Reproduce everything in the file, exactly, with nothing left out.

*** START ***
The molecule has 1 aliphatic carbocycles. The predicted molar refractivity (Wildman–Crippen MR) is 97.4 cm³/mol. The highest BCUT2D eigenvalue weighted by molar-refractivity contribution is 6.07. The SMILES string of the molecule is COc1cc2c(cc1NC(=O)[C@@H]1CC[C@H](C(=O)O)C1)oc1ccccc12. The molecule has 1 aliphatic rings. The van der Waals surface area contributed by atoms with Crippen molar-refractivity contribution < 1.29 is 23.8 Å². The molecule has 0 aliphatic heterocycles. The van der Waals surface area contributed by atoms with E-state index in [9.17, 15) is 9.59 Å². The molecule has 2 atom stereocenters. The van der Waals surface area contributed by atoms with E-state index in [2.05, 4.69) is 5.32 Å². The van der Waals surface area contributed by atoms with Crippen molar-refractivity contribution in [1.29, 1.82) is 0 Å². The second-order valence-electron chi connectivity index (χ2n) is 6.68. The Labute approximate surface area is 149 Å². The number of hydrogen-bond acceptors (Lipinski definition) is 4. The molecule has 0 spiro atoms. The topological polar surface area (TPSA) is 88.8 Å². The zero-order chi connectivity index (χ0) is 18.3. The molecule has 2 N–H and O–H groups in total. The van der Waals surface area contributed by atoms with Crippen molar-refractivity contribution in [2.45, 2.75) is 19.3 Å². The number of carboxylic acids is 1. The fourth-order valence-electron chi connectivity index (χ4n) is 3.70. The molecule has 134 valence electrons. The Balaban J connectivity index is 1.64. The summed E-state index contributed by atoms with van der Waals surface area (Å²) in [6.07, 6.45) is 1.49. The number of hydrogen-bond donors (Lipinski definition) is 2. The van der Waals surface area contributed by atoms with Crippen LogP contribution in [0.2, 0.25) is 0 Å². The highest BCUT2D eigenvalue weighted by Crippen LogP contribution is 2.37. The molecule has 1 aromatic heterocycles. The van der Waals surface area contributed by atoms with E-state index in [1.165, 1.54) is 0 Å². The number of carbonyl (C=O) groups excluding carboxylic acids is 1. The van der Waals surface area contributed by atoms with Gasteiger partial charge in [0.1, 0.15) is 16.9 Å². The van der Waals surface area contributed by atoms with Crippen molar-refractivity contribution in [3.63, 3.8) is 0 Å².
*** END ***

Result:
The molecule has 1 aliphatic carbocycles. The predicted molar refractivity (Wildman–Crippen MR) is 97.4 cm³/mol. The highest BCUT2D eigenvalue weighted by molar-refractivity contribution is 6.07. The SMILES string of the molecule is COc1cc2c(cc1NC(=O)[C@@H]1CC[C@H](C(=O)O)C1)oc1ccccc12. The molecule has 1 aliphatic rings. The van der Waals surface area contributed by atoms with Crippen molar-refractivity contribution < 1.29 is 23.8 Å². The molecule has 0 aliphatic heterocycles. The van der Waals surface area contributed by atoms with E-state index in [9.17, 15) is 9.59 Å². The molecule has 2 atom stereocenters. The van der Waals surface area contributed by atoms with E-state index in [2.05, 4.69) is 5.32 Å². The van der Waals surface area contributed by atoms with Crippen molar-refractivity contribution in [1.29, 1.82) is 0 Å². The second-order valence-electron chi connectivity index (χ2n) is 6.68. The Labute approximate surface area is 149 Å². The number of hydrogen-bond acceptors (Lipinski definition) is 4. The molecule has 0 spiro atoms. The topological polar surface area (TPSA) is 88.8 Å². The zero-order chi connectivity index (χ0) is 18.3. The molecule has 2 N–H and O–H groups in total. The van der Waals surface area contributed by atoms with Crippen molar-refractivity contribution in [2.45, 2.75) is 19.3 Å². The number of carboxylic acids is 1. The fourth-order valence-electron chi connectivity index (χ4n) is 3.70. The molecule has 134 valence electrons. The Balaban J connectivity index is 1.64. The summed E-state index contributed by atoms with van der Waals surface area (Å²) in [6.07, 6.45) is 1.49. The number of hydrogen-bond donors (Lipinski definition) is 2. The van der Waals surface area contributed by atoms with Crippen LogP contribution in [0.2, 0.25) is 0 Å². The highest BCUT2D eigenvalue weighted by Crippen LogP contribution is 2.37. The molecule has 1 aromatic heterocycles. The van der Waals surface area contributed by atoms with E-state index in [1.165, 1.54) is 0 Å². The number of carbonyl (C=O) groups excluding carboxylic acids is 1. The van der Waals surface area contributed by atoms with Gasteiger partial charge in [0.1, 0.15) is 16.9 Å². The van der Waals surface area contributed by atoms with Crippen molar-refractivity contribution in [3.63, 3.8) is 0 Å².